One evening, the son and I were milling around the kitchen making dinner. It was one of those rare evenings for no reason. Like a short pause between tides. The winter months fading and yawning before waking into energetic spring. The son was working on a school project on Egypt on the dining table while I pottered around with the onions and spices chattering of this and that.
These are some of my favorite times.
Finally, the curry simmering on the stove, I went and sat by him at the dining table peering into his notes for the project.
He had done a sincere job, researching diligently and writing more notes than was required. That made me proud of him and I said so. He smiled and then it turned into a grin, and asked, “Shall we watch TV today then? Just today – you know as a gift?” The little rascal!
I threw my head back and laughed, almost ready to yield. What else was there to do? It was rainy and dark outside. School work done, just the two of us at home. But I caught myself in time. Somehow, it did not feel like a good time to zone out in front of the Television. This rare, quixotic feeling of solitude in each other’s company. So, I shook my head and said no. I saw the twinge of disappointment in his face anticipating indulgence just a moment ago, and said, “How about we read something interesting and funny out to each other?” I said pointing to The Thrifty Guide to Medieval Times – A Handbook for Time Travelers – By Jonathan W Stokes.
He agreed enthusiastically – and I loved him for it. A petulant fuss would’ve ruined the evening. This carefree acceptance of an alternate plan was amazing.
I started reading about Doctors in Medieval Europe and we both shuddered a bit. The book was written in a manner that was just enough gruesome and just enough brevity to stave off utter misery, and a good deal of humor where you least expect it. So, we had a good time rotating dismay, shock, horror and laughter in turns.
On our recent trip to Europe, there was many a time when the mind wandered back a few centuries to Medieval Europe. While we stood there admiring the relics and artifacts saved from those truly Dark Ages, I remember thinking how we were able to passively look at the best of the Dark Ages through a museum visitor’s lens. Setting aside the utter misery of the times. Art truly did pull humankind through those times if only by a shred.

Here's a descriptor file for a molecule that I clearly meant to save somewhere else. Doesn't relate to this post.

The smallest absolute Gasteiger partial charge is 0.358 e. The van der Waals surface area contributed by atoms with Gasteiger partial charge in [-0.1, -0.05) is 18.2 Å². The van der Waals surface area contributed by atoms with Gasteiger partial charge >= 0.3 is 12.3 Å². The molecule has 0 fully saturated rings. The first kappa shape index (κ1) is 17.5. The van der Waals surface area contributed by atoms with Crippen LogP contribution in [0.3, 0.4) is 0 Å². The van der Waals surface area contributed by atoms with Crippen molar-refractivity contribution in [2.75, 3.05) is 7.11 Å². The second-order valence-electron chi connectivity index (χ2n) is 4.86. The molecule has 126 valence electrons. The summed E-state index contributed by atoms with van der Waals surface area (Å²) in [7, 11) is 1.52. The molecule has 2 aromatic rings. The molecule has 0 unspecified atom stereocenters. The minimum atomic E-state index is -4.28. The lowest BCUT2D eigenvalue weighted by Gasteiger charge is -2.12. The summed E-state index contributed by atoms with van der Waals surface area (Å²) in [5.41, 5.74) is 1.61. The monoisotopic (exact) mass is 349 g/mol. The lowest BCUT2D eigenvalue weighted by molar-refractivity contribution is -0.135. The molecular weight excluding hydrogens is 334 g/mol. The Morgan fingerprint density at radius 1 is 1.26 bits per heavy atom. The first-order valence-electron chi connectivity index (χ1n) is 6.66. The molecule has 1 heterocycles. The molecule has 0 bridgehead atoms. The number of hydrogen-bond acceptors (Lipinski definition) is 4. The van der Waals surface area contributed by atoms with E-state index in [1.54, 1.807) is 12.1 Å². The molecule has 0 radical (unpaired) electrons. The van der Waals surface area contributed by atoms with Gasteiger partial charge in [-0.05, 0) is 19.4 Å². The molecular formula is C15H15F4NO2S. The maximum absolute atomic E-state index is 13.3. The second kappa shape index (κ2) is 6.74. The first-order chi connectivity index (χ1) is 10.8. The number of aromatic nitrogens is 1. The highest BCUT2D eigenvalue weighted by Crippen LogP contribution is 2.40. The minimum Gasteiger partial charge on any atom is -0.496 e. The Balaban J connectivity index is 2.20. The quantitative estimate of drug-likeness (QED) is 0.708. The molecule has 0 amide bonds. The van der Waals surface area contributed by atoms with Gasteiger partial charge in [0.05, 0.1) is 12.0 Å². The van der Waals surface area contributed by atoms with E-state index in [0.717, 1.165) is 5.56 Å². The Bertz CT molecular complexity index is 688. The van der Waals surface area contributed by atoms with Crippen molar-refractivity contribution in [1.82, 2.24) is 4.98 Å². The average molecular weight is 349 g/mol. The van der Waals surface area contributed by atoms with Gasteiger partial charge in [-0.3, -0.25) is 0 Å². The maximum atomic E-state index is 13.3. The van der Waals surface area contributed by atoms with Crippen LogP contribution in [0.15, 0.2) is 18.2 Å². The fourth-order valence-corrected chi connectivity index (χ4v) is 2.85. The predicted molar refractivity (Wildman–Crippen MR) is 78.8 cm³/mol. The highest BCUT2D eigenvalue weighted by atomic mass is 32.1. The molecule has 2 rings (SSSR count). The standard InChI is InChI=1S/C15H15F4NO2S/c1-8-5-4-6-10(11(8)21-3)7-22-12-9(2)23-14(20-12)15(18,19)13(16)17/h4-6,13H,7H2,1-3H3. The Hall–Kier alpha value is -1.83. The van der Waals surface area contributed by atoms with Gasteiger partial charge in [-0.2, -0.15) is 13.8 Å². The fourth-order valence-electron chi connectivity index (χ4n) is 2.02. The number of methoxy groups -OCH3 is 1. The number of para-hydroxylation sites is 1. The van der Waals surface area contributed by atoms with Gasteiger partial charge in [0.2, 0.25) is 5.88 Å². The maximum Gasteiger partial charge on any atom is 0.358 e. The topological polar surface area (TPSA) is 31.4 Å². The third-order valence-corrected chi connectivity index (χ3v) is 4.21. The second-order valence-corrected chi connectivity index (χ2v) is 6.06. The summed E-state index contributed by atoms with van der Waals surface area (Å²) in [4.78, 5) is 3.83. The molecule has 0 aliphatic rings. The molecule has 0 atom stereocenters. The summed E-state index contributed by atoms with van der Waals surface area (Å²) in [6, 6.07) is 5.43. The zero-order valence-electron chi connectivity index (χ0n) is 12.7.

I remember a passionate History teacher from our school days who told us about the Dark Ages, Crusades, the endless years of disease and religious warfare. As children these were disturbing. But they were also distant echoes from the past in a geography barely imaginable by school children in the South of India at the time. Many of us had never traveled past our own country or state.
But as life went on, I understood more and more of the horrifying acts of evil that humankind is capable of: the Dark Ages become a euphemism for unspeakable things. We had heard of witch hunting but when one finds out that Pope Innocent was responsible for making it a bloody sport and sent 1000’s of innocent women to their shrieking deaths, what excuse is there really for religion or piety or righteousness?
A Handbook for Time Travelers – By Jonathan W Stokes
Over the next few evenings, we followed a similar routine. We read about
- Jeanne de Clisson – the French pirate nicknamed the Lioness of Brittany, who you definitely want to steer clear of, if invited to dinner at her place.
- The brutality of Genghis Khan – there truly are no words, though there are thousands of words written about him.
- Marco Polo and his explorations that gave many people a breath of fresh adventure and unheard of places – a little bit of magic in their otherwise terrible lives.
- The ferocity of Attila the Hun
- The deadly female fighters of the Middle Ages
- Blance of Castile, Queen of France
- Countess Pertonilla of Leicester
- Nicola de la Haye
- Empress Matilda
- Melisende, Queen of Jerusalem
- The Order of the Hatchet
It sometimes takes books such as these to journey to another horrible time and space in order to appreciate what we have now. I was grateful for that.
It also reminded me of the children’s book, Meanwhile Back on Earth . . .: Finding Our Place Through Time and Space
- 1000 years ago – when there was a conflict between x and y
- 500 years ago – war between rats and zebras
- 100 years ago – war between everyone
The history of our planet in conflict. It makes for sobering reading, but along with Oliver Jeffers’ artwork, a required reading too.
“Nice to see what all we did in spite of all the fighting huh?” , said the son, pointing to his project on Egypt, and pulling me back from my thoughts. He had written about the culture, ways of life and the many achievements of the ancient Egyptian civilization, and I nodded. We truly are a species worth studying. The sheer potential for good. The very qualities of good fanning our bad: ambition for instance.
How do we constantly remind ourselves that we are remarkable in our creative quests, and not use it for anything destructive? But don’t they go hand-in-hand? I peered at the dancing Nataraja statue in the home symbolizing just that, and felt very humble indeed. Nothing new. We are all just discovering and learning. Just figuring out how to belong on our Earth.